Right now I’m pissed off; yes I am very much so. Last year on this blog, I wrote about the story of Luis Ramirez, the undocumented immigrant who was murdered by a group of white teens in Shenandoah Pennsylvania. Without going into much detail, I’ll just say that he was attacked by a group of high school football heroes all because Luis was obviously Hispanic. Apparently it’s a crime to be Hispanic and walking down the street. Back then the police said they didn’t believe it was racially motivated; however, they did note or mention that there has been an ongoing tension between whites and Hispanics.
The evidence gathered in the initial stages of the investigation all had the makings of a hate crime. Luis was jumped by these white kids, beaten, kicked and stomped while being told to go back to Mexico. When I wrote about this last year, I mentioned that this story was so low key and that just like the Jena 6 case, there was a need for some activism to bring about justice. Well, that didn’t happen, and the kids were just acquitted of third degree murder by an all white jury. Instead, they were convicted of a simple assault. I don’t know about you, but this serves as yet another reminder of the fact that justice is not color blind.
Check it out:
Did you notice just how elated a few of those people were as they exited the courtroom? Did anyone forget that a young man died as result of the actions of these kids? I guess not since it took the police some time to arrest anyone even though they knew who they were.
“He was at our house all day that afternoon. And it was around maybe 11:00, he asked us to take him uptown to drop him off, whatever, he was going to go home. So, we leave him at the Vine Street Park, and we drive away, Victor and I, and about two minutes later he called us and told us to come back, that people were beating him up. So we get back as fast as we could. And when we get there, he was—like the fight was over, like the boys were walking away, but they were still screaming like racial slurs, like “Go back to Mexico!”
And so, Victor and I ran up to Luis, and we said, “What happened?” But he was so mad, he wasn’t really talking to us. And those kids kept yelling stuff, and he went back, and the kids turned around, and the fight started again. So Victor, my husband, tried to like stop the fight. He tried to get the kids off of Luis, but kids were trying to fight my husband. So my husband got the kids off of him, and we couldn’t stop the fight between Luis and the—but next thing we know, Luis was on the floor. And so, me and Victor, we ran up to his side, and we were at his side. We were trying to wake him up, and the kids are still like kicking him and kicking him. And somebody—I don’t know who, but they kicked him like in the left side of his head so hard that that’s what killed him.” – Arielle Garcia (witness and friend of the deceased)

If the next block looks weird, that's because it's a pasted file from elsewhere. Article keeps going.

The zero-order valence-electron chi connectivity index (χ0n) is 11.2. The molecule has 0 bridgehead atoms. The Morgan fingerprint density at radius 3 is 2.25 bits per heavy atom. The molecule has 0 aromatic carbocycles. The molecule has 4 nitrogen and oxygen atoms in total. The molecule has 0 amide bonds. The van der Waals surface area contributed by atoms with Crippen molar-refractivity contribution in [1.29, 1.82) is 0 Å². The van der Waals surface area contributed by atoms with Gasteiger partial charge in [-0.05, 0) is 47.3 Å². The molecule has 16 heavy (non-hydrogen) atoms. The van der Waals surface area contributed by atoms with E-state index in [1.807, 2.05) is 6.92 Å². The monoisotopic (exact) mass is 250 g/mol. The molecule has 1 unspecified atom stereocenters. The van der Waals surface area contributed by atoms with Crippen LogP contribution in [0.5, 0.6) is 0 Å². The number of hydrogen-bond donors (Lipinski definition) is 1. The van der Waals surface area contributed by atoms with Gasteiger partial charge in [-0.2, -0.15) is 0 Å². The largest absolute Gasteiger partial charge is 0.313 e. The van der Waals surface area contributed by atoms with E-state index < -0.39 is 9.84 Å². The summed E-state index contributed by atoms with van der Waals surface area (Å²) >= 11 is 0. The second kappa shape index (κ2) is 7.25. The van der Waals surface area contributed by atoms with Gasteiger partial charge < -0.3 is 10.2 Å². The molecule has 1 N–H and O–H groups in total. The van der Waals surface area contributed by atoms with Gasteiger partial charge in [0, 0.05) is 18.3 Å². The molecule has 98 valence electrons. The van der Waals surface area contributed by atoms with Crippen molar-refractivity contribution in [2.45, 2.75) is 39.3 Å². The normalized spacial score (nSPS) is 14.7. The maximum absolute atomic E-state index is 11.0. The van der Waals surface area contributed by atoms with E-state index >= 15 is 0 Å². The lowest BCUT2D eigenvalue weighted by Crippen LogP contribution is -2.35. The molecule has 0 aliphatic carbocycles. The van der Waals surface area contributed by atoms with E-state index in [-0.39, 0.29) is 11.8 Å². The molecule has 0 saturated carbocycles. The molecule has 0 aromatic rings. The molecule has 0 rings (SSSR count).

(CLICK HERE TO SEE OR READ THE ENTIRE INTERVIEW)
I just think it’s sad that minorities and immigrants -whether legal or illegal – are criminalized and are often the source racial bias and stereotype when it comes to crime. But yet, here is an immigrant who was clearly the victim of a hate crime which lead to his death, and the accused gets to walk free on a lesser charge of assault. Was his life any less valuable than yours or mine? This verdict says it is, and it’s a damn shame that this is the uncomfortable truth that is America – a country known for freedom, justice and equality. Ironically, a few days ago the gov’t passed an new Hate Crime Bill in Congress. As usual, most Republicans in Congress voted against it. Why should there even be a debate about such a measure? Lemme guess, not enough people have died like Luis Ramirez pictured above?
QUESTION(S):Why is it that minorities often hold the “shitty end of the stick” when it comes to justice? Do you think if this story and case were highly publicized that the outcome would have been different?